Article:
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Jakarta Post

Using big data to fight pandemic

Jakarta   /   Tue, March 17, 2020   /   11:53 am
Using big data to fight pandemic A paramedic of the Magen David Adom (Israel's national emergency service) holds a bagged and sealed COVID-19 coronavirus disease screening test kit during a response training exercise in the central Israeli city of Kiryat Ono on February 26, 2020. (AFP/Jack Guez)

As of March 14, at the time of writing, the government had declared that 96 persons had tested positive for COVID-19, an exponential jump compared to last week when only two cases had been reported.

With a mortality rate so far of 3 to 4 percent and its highly transmittable nature — more than 156,000 people have been infected worldwide — the pandemic has created shock, fear and panic on almost every inhabited continent, except for perhaps the least impacted, Africa.

Locally, debates have been polarized on the government’s transparency and capacity and on the panic buying of hand sanitizers and other supplies. They have been less focused on the fundamental question: “How can the spread be stopped before it is too late?”.

As the home of four unicorns and one decacorn, Indonesia should be able to use information technology and big data for both preventive and also curative responses to the pandemic.

An app that serves as a “human GPS” and records someone’s mobility would be able to perform automatic tracing of people who use this app.

When someone tests positive for COVID-19, the big data can analyze who has been in close contact with the infected person — indicated by the proximity of the location between the case and other users over a significant amount of time — and send alerts to authorities to find these persons.

This could reduce the burden and shorten the time spent on manual tracing, which currently involves the State Intelligence Agency.

As a vaccine is still under development and said to be at least 18 months away from commercialization, to date there is no default treatment for the disease.

Read also: Jokowi finally takes COVID-19 seriously. But his leadership leaves much to be desired

With almost 100 patients and many more expected before the increasing curve of infections levels off, health authorities should be able to record the applied medication and treatments and the patients’ responses to find out statistically which treatment is the most effective.

This approach is similar to efforts to find a cure for cancer in countries with advanced medical systems, where all patients’ data — especially those who recover — are taken and processed by algorithm to find something in common that gives doctors a lead about the best medication.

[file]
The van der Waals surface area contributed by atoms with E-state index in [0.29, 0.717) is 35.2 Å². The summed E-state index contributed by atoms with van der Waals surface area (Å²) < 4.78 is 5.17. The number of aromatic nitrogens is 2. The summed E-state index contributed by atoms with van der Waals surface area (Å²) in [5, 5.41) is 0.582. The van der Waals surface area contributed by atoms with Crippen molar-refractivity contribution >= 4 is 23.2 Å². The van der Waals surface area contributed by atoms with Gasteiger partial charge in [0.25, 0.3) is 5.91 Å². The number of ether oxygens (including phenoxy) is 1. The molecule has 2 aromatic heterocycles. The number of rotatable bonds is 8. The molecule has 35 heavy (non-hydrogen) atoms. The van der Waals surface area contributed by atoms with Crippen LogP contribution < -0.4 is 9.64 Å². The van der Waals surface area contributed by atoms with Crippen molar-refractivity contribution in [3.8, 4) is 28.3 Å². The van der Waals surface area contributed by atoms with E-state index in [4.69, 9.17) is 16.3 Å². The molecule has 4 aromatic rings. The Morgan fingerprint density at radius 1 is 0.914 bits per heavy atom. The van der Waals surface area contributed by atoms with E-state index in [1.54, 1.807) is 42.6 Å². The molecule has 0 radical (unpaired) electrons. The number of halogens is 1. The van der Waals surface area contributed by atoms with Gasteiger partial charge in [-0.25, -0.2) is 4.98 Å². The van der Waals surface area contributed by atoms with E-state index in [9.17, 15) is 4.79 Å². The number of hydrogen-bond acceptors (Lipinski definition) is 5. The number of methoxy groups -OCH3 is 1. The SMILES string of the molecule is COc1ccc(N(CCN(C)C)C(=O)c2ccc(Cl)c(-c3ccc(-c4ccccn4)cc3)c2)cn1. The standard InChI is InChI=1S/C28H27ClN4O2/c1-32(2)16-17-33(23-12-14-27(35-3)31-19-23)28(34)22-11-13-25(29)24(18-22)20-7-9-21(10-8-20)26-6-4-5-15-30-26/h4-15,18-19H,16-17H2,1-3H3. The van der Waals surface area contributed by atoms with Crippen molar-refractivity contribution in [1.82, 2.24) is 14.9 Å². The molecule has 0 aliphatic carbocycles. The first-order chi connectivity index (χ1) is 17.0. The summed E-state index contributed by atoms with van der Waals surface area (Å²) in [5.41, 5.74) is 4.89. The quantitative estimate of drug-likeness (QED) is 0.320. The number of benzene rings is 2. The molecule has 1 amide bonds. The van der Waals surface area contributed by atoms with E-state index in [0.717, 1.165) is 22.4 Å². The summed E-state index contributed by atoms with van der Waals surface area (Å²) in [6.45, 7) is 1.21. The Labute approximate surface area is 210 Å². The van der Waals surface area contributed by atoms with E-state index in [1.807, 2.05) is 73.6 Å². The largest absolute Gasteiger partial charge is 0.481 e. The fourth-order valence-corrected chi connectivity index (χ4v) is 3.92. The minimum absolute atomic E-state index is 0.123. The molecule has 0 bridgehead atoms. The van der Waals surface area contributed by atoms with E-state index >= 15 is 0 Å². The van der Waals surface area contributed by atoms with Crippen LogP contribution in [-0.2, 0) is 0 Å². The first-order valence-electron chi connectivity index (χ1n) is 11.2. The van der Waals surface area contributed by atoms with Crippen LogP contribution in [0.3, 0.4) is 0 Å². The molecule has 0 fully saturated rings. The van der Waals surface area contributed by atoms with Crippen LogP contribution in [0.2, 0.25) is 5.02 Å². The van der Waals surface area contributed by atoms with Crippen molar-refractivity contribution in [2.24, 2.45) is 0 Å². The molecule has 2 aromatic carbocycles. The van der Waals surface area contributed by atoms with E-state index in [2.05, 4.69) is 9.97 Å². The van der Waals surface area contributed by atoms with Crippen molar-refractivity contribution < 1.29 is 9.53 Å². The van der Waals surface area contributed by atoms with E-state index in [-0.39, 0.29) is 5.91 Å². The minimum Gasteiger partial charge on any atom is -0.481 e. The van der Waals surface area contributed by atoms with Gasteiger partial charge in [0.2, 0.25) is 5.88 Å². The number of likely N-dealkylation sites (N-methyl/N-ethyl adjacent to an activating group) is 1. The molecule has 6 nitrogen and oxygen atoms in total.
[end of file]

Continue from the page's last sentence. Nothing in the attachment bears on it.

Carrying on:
Simple tracking, such as data on patients’ average time to recover when receiving treatment, is also useful to know how many more beds are needed following an increase in the number of patients. This may give us a better idea that is backed-up by data.

Data on the spread pattern, for instance on how Indonesia’s first recorded case was in Depok, West Java, near Jakarta and has now spread with infections confirmed in several areas, would help neighboring local administrations anticipate possible positive cases, including by upgrading local medical facilities and preparing policies for a worst-case scenario.

All policies and government measures can be communicated directly via messaging services with features like WhatsApp to ensure recipients have read the notifications.

Instead of triggering panic, I am sure that citizens will see such measures as the government’s effort to be prepared as best as possible — unlike right now, when we do not receive SMS messages from authorities regarding the pandemic, but do receive text notifications to register our phone numbers or reminder emails to file our annual tax returns. Are our lives worth less than our obligation to file taxes?

As data is now said to be the new oil — the price of oil has in fact dipped due to the geopolitics of supply and demand — the value of data can translate to millions of peoples’ lives.

If technology-based companies like Gojek, Tokopedia, etc. use big data to gather an understanding of customer behavior for profit-oriented purposes, there is no reason why the government cannot use it for the sake of peoples’ well-being, particularly in this time of emergency.

Having been to many rural areas all around the Indonesian archipelago, which lack easy access to transportation, medical services and medicines, I fear that once infections reach that far, there will be no way we can cure people.

We are therefore on borrowed time and all efforts to stop the spread are worth considering.

Disclaimer: The opinions expressed in this article are those of the author and do not reflect the official stance of The Jakarta Post.